The Same Old Song: How Little Has Changed In Oncology
When it comes to clinical research in oncology, I am pretty well out of it. It’s been twelve years since I oversaw any piece of research administration and 15 since I was running the infrastructure for clinical research at Anderson. My last RO1 ended about 18 years ago. My data are old. My perspectives are dated.
Thus, it is always amusing to dip my toe back in the water of academic oncology by going to a meeting or reading a few papers. I keep up with the New England Journal of Medicine and Science, but that is a mere fraction of what I used to read. I know nothing about the new, gene-targeted agents or the immune modulators or drugs that target kinases and transcription factors. So when I go to a meeting, I am bound to learn something.
The week of November 13, I accompanied the BW to Tokyo for the annual meeting of the Connective Tissue Oncology Society (CTOS). It’s a gathering of a few hundred academic physicians and researchers who study the rarer tumors that plague humanity, sarcomas. Obviously, the BW is a major player here as she and her colleagues used the basic science of Josh Fidler who discovered that liposomal-mediated immunomodulation by macrophage stimulating agents can alter the natural history of a cancer in mice that behaved like human osteosarcoma, a bone malignancy that mostly, but not only, targets adolescents. The basic science led to a series of successful trials and the drug’s approval all over the world. One of Genie’s former patients is now a faculty member at a major university studying the disease that almost killed him.
Here are the takeaways from my sitting through an afternoon of excellent talks about the treatment of these tumors.
First, the number of new agents to treat this disease group is staggering and runs the gamut from antibodies to small molecules that target enzymes and factors controlling gene expression. Even cellular therapy may have a role in the treatment of sarcomas in the future.
Second, most of the clinical studies of new drugs do not confirm the mechanism by which these drugs are thought to be working when they work and the success rate is not trivial. Some responses are truly amazing. Why the magic works is another matter and validating tumor targets of new drugs ought to be a more prominent part of novel clinical trials.
Third, this is a very heterogeneous set of diseases and much rarer than breast or colon cancer. Making generalizations about the efficacy or safety of these drugs in this setting is not easy as sarcomas may have to be grouped (lumping) when splitting is the way the new thinking is going, that is each patient-drug combination may be an N of 1.
Fourth, the cost of this research is very high as the drugs are pricey and the acquisition of the needed data for regulatory approval is also expensive. I suspect part of the reason more mechanistic studies are not done is that their cost is high, unbillable and of limited interest to drug company sponsors as mechanistic studies may not advance a drug’s chance for FDA approval.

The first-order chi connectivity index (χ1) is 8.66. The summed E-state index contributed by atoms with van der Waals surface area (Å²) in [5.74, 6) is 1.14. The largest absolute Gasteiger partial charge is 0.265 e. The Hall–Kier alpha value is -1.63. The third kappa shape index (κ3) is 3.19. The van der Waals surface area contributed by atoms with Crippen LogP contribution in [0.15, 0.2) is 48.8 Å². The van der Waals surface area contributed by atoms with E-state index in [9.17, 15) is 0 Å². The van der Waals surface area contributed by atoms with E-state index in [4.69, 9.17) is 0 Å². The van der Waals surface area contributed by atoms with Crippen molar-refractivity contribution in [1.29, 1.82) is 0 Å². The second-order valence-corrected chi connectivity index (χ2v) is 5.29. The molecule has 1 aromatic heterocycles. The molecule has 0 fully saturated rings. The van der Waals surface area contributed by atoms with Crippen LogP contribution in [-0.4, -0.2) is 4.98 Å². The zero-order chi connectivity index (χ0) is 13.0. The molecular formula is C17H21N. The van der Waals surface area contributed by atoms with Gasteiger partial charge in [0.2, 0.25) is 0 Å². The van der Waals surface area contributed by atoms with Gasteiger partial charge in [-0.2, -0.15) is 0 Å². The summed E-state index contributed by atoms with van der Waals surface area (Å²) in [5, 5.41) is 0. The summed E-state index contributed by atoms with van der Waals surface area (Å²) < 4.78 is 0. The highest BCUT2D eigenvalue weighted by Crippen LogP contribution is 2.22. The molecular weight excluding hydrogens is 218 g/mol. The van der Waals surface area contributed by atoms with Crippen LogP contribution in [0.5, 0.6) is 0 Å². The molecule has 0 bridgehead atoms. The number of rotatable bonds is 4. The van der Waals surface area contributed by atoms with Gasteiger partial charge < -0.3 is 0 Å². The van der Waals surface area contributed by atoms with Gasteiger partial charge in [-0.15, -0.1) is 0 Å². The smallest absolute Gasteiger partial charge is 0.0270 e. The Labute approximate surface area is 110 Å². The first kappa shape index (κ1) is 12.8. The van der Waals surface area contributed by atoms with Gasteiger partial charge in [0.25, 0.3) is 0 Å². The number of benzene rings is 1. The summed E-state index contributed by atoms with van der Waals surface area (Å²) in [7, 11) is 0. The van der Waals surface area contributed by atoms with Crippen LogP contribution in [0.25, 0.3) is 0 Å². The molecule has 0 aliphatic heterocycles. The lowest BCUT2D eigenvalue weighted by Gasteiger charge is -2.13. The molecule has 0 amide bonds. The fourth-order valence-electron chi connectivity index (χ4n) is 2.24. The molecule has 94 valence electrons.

Fifth, the alteration of the natural history of the diseases by the drugs is incremental at best.
Why is this all fascinating?
Because the questions asked and the results sought are the same as they were forty years ago. The measurement tools are more sophisticated, and the number of agents more numerous, but the basic questions remain.
What works and what does it mean “to work?”
How does it work?
If it works do we care how it works?
Who is going to pay for all of this research when there are still many millions of Americans without access to basic health care?
Works still means tumor shrinkage, increased time to recurrence, and prolonged survival. Many of the new drugs seem to be doing this.
The mechanisms of action are about as well known as those of vincristine and cyclophosphamide. We think we know what they do chemically and in cultured cells, but is that what they do to kill the tumor in a human? Who knows?
If you can get 80+% survival rate in a disease like we can do with acute lymphoblastic leukemia in kids treated with chemotherapy, does anyone really care how the drugs work?
But the one that overwhelmed me is the last question. The price of this research is very large. While the research goes on all over the world, it is in the U.S. that the drug companies make the big money that pays for all of this research. That’s one of the reasons that drug prices are so high here and less so in other countries where prices are controlled and access to newer agents is not as ready as it is here.
As novel as the clinical science that I saw was, the questions are the same ones that were being asked forty years ago when I went to my first ASCO meeting.
The more things change, the more they stay the same. And the band played on.
To a relative outsider like me, the progress appears great. But to the old-timer in me, it seems that not much has changed in the sphere of clinical oncology research even as the sophistication of the questions and the tools to answer them deepen.